First EU-Approved Mobile App

How safe is that app? App released today is the first to be registered as a Class I medical device by the MHRA

UK charity draws attention to the regulation of health apps and publishes guidance document to help health professionals, organisations, patients and industry

10 January 2012, London – A new app, Mersey Burns, has been released on to the market that represents a first in the UK – it has been registered with the MHRA as a Class I medical device as per the EU Medical Device Directive.   To coincide with this, d4 have simultaneously published a new guidance document to help draw further attention to the issue of health app regulation and provide practical guidance to both users and manufacturers of apps for the healthcare market.

Health professionals make considerable use of mobile phones during their working day, as do their patients.  As the popularity of running software applications on mobile devices continues to increase, we anticipate that the use of apps to aid medical diagnosis and treatment will gain in popularity with a corresponding increase in risk to the general public.  Specific regulations that accompany this nascent technology are in their infancy, but should not be ignored.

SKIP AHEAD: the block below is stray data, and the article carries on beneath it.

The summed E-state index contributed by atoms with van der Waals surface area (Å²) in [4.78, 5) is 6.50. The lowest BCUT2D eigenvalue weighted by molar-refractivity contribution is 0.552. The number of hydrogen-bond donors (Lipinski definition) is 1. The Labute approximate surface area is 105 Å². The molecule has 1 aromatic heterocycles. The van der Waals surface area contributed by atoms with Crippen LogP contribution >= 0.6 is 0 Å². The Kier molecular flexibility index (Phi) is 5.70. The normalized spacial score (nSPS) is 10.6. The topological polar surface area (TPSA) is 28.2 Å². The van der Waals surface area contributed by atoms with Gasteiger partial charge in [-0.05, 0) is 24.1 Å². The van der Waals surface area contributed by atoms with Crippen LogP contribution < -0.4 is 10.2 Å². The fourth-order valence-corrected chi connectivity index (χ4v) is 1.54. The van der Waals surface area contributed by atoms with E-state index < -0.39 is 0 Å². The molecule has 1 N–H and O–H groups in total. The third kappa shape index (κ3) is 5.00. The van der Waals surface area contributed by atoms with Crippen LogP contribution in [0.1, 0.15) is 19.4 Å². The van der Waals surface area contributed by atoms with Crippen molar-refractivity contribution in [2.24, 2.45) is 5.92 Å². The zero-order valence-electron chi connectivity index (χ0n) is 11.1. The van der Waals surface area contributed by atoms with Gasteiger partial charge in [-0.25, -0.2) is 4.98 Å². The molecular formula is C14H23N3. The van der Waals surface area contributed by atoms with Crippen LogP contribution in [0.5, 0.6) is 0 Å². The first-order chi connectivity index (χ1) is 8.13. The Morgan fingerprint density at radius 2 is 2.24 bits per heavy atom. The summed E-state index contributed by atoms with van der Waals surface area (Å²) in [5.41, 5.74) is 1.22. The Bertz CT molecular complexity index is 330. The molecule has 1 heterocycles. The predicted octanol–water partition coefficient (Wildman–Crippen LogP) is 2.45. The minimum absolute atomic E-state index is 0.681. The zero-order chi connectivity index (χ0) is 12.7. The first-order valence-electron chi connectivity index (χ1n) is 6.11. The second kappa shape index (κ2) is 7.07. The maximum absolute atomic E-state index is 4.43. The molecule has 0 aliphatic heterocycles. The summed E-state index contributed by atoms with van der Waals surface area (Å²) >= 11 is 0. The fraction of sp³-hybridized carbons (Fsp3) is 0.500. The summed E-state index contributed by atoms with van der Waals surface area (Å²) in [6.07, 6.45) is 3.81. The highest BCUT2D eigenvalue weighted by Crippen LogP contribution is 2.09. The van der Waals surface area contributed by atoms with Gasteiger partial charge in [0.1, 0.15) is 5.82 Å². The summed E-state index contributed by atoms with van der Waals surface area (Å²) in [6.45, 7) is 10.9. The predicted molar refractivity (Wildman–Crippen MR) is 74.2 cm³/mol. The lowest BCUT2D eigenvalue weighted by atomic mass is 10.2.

For all stakeholders concerned, it is in our collective interest to support responsible use of this new technology. It will take one high profile failing to cause a loss of trust that can take months, if not years, to rebuild.  In their guidance document, Regulation of health apps: a practical guide, d4 make the following recommendations:

  1. Health professionals should carefully consider the risks when using apps to determine a patient’s care.
  2. Developers should test their apps thoroughly and maintain adequate technical documentation to evidence this.
  3. Publishers should ensure compliance with the necessary regulations before releasing apps on to the market.
  4. Organisations should investigate ways to manage the use of apps by their employees, and put in place mechanisms to identify those apps that are deemed fit for professional use.
  5. Patients should examine carefully the source of the apps they use to manage their health.  Within Europe, health apps that influence a patient’s treatment should carry the CE mark to demonstrate their conformity with the appropriate regulation.

“mHealth is a new industry and the regulatory environment is evolving,” said James Sherwin-Smith, CEO of d4. ”Regulators are necessary to safeguard the public and uphold confidence in markets that would otherwise be open to potential abuse. But regulations also need to support, and not stifle, innovation. The regulatory issues that surround health apps are complex and open to interpretation. We hope that this guide provides a useful steer for individuals and organisations alike.”

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